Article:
Circling back to the idea of repair, Parker proposed that this work is an attempt at suturing the dismemberings occasioned by and in the wake of settler-colonial violence and violation. In invoking the metaphor of surgery and the site of the operating room, Parker beckons our collective capacity to contribute to healing trauma in the wake of racialised, gendered subjugation. Soberingly, as with all surgical interventions, there remains an indelible scar: a perpetual mark and reminder of the historical pathology, albeit now corrected. Nevertheless, as with all scars, we might imagine a future where they have faded, no longer inviting commentary or caressing. Heidi Grünebaum, the CHR’s Director, pondered the time horizon for transcending racialised subjection. While the promise of the faded scar might be farther in the contemporary United States, ought it not presumably be in closer reach for South Africa? What ought the terms of repair be in a context like South Africa where, unlike the US, white supremacy was ostensibly defeated?

Part campus tour and part sensory apprehension of UWC’s history from the CHR’s space to the Student Centre, the CHR’s sound studies group facilitated a fascinating and adapted sound walk for Professor Parker, introducing her to the un(der)spoken parts of the institution’s history. A multivocal historical and spatial mapping of UWC, each step across the university grounds wove personal and collective memories with a broader social and institutional history of apartheid as experienced and resisted at UWC and its surrounds.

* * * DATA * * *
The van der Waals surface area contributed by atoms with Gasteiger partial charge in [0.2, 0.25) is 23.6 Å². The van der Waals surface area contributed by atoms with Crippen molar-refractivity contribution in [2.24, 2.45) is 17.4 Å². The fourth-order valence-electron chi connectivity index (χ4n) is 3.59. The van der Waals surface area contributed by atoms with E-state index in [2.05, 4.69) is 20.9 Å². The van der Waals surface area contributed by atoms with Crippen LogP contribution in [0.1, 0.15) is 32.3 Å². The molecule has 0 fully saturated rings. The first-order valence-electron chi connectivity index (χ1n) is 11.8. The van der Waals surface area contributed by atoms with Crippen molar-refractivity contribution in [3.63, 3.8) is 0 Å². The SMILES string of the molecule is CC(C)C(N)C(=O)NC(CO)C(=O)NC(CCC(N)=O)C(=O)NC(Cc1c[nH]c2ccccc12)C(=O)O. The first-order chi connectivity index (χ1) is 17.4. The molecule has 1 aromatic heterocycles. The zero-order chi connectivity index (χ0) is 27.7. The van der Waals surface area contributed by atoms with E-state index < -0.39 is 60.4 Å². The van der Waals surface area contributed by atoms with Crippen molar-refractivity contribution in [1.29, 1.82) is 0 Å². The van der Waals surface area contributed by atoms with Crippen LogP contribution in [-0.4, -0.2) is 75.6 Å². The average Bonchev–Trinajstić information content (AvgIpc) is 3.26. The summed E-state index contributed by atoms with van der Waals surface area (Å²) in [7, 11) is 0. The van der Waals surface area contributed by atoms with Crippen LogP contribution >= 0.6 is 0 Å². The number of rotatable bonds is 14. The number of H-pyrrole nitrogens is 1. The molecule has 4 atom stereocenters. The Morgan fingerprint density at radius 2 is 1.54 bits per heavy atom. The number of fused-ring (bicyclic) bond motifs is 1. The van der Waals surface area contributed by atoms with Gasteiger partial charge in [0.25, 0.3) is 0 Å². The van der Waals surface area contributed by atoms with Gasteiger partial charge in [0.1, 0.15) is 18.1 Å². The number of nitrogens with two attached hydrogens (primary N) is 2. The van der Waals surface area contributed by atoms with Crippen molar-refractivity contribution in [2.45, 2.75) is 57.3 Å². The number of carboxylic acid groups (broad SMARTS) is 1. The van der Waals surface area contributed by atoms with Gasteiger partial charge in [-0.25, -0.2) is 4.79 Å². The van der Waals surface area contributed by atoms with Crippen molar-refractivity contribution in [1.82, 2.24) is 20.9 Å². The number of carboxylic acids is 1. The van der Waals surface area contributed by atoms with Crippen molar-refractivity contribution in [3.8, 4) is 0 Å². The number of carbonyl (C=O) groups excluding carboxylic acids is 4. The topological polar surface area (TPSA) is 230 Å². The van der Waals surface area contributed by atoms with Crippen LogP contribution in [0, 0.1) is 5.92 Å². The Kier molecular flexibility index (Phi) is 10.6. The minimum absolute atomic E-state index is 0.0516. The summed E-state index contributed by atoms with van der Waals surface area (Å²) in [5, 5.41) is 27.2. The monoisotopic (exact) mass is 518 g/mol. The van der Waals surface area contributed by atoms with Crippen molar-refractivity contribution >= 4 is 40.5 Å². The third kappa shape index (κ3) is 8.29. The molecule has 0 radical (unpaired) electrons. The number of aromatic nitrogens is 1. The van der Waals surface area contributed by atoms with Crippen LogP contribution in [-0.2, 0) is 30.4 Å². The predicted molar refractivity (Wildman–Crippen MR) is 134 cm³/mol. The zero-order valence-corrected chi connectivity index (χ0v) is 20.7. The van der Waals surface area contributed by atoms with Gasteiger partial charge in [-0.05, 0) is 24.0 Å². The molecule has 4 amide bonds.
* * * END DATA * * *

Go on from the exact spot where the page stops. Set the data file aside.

And on a windless, sunny autumn afternoon, Professor Parker veered south to the Norval Foundation, where she experienced Berni Searle’s retrospective ‘Having but little Gold’. Among other observations, Parker was struck by the inclusion, in Searle’s biography, of the length of time that it took for Searle’s ascension to full professor. This professional biographical detail resonated with her experience as a black woman in the US academe. In keeping with some of the themes in Searle’s exhibition regarding ancestry, family, and heritage, the small group talked about the micro spaces that shape and that we. In turn, shape and within which we first exercise our agency, notably the intimate space of the family. Amid practising isiXhosa’s many click sounds, Parker shared a fond memory of teaching her older sibling how to pronounce the word “street” without converting the “st” sound into a “sk”. Clearly, notwithstanding being the last of 13 siblings, something effortlessly professorial … an innate pedagogue was already in full operation.



Parker is the Director of the Institute for the Arts and Humanities, Professor in the Department of Communication at the University of North Carolina (UNC) at Chapel Hill, and co-chair (with Dr Jim Leloudis) of the University Commission on History, Race, and a Way Forward.